Earlier this month, I suggested that analysts and investors alike had set the bar way too low heading into second-quarter earnings season.
I also highlighted three key metrics we should be tracking as the reporting season unfolded: the earnings beat rate, the revenue beat rate and the guidance spread.
Now that we’re halfway through the reporting season, it’s time for a checkup on these three stats – and what it means for investors going forward. So let’s get to it…
Average, But Improving
Since aluminum giant, Alcoa (NYSE: AA) officially kicked off earnings season on July 10, another 1,000 companies or so have reported results. The bad news? The earliest figures have hardly inspired confidence.
For instance, the earnings beat rate, which you’ll recall is the percentage of companies beating analysts’ expectations for profits, initially checked-in at 34.6%. That’s well below the first-quarter beat rate of 59.5%.
Meanwhile, the revenue beat rate, which is the percentage of companies beating analysts’ expectations for sales, didn’t look so encouraging out of the gate, either. It initially checked-in at 47.8%, compared to the first-quarter revenue beat rate of 62.7%.
So much for the bar being set too low, huh? Well, the truth is, my initial analysis might not be so far off after all.
I say that because we still have a lot of earnings reports to dissect. And the trend for both beat rates is steadily improving. Take a look.
Mind you, this trend stands in sharp contrast to the first-quarter reporting season, which started out with a bang (an earnings beat rate above 70%) and ended with a whimper (an earnings beat rate of 59.5%).
Thankfully, the second-quarter results appear to be shaping up in exactly the opposite fashion.
From Bad to Worse
However, when it comes to the guidance spread, which is the difference between the percentage of companies raising guidance and the percentage of companies lowering guidance, there’s no way to sugarcoat the results.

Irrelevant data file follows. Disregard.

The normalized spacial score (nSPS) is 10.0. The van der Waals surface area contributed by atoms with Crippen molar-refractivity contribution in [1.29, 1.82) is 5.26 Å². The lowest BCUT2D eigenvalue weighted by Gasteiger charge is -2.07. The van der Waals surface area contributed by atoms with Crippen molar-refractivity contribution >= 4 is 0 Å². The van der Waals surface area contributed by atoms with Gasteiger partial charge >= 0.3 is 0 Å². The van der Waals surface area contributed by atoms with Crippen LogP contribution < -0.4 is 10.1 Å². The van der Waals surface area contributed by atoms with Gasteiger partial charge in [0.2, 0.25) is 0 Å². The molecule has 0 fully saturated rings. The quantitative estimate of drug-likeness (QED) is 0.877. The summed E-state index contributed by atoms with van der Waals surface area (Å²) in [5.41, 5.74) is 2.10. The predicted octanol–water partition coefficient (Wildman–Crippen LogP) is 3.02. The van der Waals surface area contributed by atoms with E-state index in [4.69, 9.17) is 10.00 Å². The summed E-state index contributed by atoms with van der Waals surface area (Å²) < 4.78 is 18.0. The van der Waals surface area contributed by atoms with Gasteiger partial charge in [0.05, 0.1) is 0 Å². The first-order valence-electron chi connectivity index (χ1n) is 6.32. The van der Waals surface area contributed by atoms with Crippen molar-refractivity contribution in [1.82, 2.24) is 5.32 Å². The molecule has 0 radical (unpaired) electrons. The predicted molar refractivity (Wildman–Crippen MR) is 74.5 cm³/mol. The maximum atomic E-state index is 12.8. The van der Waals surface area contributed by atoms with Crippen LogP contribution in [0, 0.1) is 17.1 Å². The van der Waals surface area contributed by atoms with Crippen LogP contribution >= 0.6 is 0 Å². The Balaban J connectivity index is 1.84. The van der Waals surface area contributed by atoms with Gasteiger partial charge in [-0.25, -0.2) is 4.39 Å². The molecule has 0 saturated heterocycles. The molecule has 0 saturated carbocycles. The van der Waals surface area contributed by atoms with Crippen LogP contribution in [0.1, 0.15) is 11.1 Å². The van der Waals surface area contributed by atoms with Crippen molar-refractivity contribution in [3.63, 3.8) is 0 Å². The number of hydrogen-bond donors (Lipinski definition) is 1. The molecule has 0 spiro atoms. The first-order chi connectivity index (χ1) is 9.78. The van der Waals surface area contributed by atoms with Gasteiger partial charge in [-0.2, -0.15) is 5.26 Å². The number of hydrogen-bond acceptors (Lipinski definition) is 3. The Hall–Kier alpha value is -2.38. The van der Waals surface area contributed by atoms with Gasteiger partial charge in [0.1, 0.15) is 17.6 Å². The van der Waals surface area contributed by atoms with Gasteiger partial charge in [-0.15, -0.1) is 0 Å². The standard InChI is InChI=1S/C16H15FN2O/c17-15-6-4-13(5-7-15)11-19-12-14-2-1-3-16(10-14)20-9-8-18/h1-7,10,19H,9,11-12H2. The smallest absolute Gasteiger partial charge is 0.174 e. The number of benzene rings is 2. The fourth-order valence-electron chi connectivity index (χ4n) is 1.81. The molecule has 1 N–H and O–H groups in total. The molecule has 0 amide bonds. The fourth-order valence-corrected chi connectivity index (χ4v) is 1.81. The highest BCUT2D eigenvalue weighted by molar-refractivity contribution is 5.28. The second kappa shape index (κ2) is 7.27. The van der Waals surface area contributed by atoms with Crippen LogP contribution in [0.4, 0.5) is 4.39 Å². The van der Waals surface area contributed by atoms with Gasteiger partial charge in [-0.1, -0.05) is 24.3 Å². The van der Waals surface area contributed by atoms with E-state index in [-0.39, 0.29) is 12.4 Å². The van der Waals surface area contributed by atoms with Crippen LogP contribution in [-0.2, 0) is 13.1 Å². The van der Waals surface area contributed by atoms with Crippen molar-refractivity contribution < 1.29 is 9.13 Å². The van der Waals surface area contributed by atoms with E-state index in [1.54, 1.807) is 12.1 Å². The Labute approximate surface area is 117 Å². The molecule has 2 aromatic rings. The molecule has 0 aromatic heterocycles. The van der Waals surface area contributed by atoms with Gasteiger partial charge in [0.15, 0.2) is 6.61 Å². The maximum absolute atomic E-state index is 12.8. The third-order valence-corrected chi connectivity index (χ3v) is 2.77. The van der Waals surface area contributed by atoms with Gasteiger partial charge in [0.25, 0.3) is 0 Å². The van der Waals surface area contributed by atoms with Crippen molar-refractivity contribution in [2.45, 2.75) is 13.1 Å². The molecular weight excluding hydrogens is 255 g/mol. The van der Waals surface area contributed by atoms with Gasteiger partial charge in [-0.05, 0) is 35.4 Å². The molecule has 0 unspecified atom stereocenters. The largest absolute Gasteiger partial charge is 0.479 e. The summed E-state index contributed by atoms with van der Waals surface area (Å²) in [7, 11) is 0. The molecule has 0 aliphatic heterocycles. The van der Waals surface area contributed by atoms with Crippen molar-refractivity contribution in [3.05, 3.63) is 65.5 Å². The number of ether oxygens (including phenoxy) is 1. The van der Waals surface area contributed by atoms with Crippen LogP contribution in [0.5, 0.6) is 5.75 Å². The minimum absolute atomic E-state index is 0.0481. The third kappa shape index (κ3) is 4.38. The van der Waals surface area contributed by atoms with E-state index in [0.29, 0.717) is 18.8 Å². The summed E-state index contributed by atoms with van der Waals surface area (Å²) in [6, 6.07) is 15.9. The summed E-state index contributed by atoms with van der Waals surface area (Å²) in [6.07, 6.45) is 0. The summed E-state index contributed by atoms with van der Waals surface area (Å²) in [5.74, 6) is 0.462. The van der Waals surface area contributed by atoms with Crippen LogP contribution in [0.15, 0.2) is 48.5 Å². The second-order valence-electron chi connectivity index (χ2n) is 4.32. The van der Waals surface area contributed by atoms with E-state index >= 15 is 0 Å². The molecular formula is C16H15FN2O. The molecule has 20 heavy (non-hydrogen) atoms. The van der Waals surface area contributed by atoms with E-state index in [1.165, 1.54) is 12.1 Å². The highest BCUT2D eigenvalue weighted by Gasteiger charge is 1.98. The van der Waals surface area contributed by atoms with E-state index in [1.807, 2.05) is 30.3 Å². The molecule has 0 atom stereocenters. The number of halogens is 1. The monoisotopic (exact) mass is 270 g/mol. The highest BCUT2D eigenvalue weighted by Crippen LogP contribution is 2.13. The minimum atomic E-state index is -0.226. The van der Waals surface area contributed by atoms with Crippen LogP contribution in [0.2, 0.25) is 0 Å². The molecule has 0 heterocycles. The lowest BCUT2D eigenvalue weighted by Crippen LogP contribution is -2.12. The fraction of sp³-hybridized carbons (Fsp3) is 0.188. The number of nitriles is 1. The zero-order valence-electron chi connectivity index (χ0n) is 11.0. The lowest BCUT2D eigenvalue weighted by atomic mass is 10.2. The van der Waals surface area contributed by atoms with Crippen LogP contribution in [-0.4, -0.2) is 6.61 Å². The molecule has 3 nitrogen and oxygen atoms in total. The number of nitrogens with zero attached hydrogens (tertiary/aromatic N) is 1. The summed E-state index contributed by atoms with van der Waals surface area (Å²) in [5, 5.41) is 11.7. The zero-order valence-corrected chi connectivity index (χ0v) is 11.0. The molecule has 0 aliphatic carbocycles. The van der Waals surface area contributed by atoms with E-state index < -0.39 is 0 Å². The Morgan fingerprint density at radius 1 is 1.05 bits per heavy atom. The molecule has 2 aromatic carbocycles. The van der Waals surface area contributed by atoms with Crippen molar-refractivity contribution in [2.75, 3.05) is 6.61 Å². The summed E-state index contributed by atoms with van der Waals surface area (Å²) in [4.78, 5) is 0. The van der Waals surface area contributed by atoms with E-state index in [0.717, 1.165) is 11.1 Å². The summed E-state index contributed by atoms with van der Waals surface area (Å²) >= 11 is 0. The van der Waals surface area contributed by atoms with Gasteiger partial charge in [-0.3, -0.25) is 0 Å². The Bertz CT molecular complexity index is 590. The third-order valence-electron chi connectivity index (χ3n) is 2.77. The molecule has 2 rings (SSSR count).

My colleague, Karim Rahemtulla, hinted at this yesterday when he wrote, “One American company after another is reporting that future earnings will be impacted by uncertainty in the market, thanks in part to the pending tax decision, along with the situation in Europe.”
Here’s the concrete proof…
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As you can see, the current guidance spread checks-in at -6.4%. That’s the lowest since late 2008. And if the reporting season ended today, it would mark the fourth consecutive quarter with a negative guidance spread.
Like I said, there’s no way to sugarcoat these numbers.
Should we panic over all the negativity, though? Absolutely not. As I’ve noted before, the doom and gloom concerning the eurozone and the economy is largely reflected in share prices already.
And here’s definitive proof of that, too…
Despite all the disappointing numbers coming out of corporations, the average company’s stock is moving up 0.7% the day it reports earnings.
That might not sound like much. But historically speaking, that’s a big number! Especially when we compare it to the second quarter of last year, when companies were extremely negative, too. Back then the average stock fell 2% on its report day.
As Bespoke says, “With the average stock gaining on the [negative] news this year, it looks like investors already priced in the weakness this time around.” Indeed!
Remember, the stock market is a forward-looking animal. And although this earnings season isn’t shaping up to be spectacular, analysts expect a strong finish to the year. In fact, the latest estimates compiled by Factset show analysts expect S&P 500 companies to report earnings growth of 11.1% in the fourth quarter of 2012.
So the strong performance for stocks on report days point to more positive results ahead, as well.
Bottom line: While the latest earnings stats aren’t abysmal, they do underscore the need to choose wisely, which is to be expected at this stage of a bull market. Or more simply, as I told you multiple times before, we’re in a stock picker’s market.
Accordingly, I recommend you stick to companies reporting better-than-expected earnings and raising guidance for future quarters. Like Goodyear Tire & Rubber (NYSE: GT).
Yesterday, it reported earnings of $0.57 per share versus estimates of $0.45, and it raised guidance for North American operations. The result? Shares rallied 8%. Even after the rally, though, the stock is still cheap, trading for less than five times forward earnings.
Ahead of the tape,